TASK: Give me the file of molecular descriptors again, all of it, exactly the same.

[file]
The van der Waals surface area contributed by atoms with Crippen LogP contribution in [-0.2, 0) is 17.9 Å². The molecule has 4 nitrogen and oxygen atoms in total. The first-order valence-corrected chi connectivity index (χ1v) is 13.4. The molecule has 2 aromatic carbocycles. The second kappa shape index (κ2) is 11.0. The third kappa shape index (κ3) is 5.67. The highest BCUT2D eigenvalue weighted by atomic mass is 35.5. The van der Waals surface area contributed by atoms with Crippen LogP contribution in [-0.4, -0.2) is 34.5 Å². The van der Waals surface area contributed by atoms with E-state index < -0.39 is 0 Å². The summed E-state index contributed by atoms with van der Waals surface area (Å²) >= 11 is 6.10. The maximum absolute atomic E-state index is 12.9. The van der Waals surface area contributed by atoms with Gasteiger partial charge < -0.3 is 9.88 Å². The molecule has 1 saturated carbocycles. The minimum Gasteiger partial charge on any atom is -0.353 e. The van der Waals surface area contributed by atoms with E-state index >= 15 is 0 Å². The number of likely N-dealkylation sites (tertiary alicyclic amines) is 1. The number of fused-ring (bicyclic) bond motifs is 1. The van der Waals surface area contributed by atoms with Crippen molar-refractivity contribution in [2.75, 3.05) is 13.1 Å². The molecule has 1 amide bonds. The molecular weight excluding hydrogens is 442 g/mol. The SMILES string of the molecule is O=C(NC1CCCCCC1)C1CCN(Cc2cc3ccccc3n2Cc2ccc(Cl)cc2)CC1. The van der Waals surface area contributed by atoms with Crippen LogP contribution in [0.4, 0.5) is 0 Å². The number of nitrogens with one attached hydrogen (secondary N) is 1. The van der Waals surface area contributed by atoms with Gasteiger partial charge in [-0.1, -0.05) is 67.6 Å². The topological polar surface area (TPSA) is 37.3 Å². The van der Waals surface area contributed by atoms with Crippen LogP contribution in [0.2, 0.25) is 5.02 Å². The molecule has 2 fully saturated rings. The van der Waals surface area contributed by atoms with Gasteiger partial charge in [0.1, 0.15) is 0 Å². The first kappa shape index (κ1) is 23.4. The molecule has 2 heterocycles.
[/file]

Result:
The van der Waals surface area contributed by atoms with Crippen LogP contribution in [-0.2, 0) is 17.9 Å². The molecule has 4 nitrogen and oxygen atoms in total. The first-order valence-corrected chi connectivity index (χ1v) is 13.4. The molecule has 2 aromatic carbocycles. The second kappa shape index (κ2) is 11.0. The third kappa shape index (κ3) is 5.67. The highest BCUT2D eigenvalue weighted by atomic mass is 35.5. The van der Waals surface area contributed by atoms with Crippen LogP contribution in [-0.4, -0.2) is 34.5 Å². The van der Waals surface area contributed by atoms with E-state index < -0.39 is 0 Å². The summed E-state index contributed by atoms with van der Waals surface area (Å²) >= 11 is 6.10. The maximum absolute atomic E-state index is 12.9. The van der Waals surface area contributed by atoms with Gasteiger partial charge < -0.3 is 9.88 Å². The molecule has 1 saturated carbocycles. The minimum Gasteiger partial charge on any atom is -0.353 e. The van der Waals surface area contributed by atoms with E-state index >= 15 is 0 Å². The number of likely N-dealkylation sites (tertiary alicyclic amines) is 1. The number of fused-ring (bicyclic) bond motifs is 1. The van der Waals surface area contributed by atoms with Crippen molar-refractivity contribution in [2.75, 3.05) is 13.1 Å². The molecule has 1 amide bonds. The molecular weight excluding hydrogens is 442 g/mol. The SMILES string of the molecule is O=C(NC1CCCCCC1)C1CCN(Cc2cc3ccccc3n2Cc2ccc(Cl)cc2)CC1. The van der Waals surface area contributed by atoms with Crippen LogP contribution in [0.4, 0.5) is 0 Å². The number of nitrogens with one attached hydrogen (secondary N) is 1. The van der Waals surface area contributed by atoms with Gasteiger partial charge in [-0.1, -0.05) is 67.6 Å². The topological polar surface area (TPSA) is 37.3 Å². The van der Waals surface area contributed by atoms with Crippen LogP contribution in [0.2, 0.25) is 5.02 Å². The molecule has 2 fully saturated rings. The van der Waals surface area contributed by atoms with Gasteiger partial charge in [0.1, 0.15) is 0 Å². The first kappa shape index (κ1) is 23.4. The molecule has 2 heterocycles.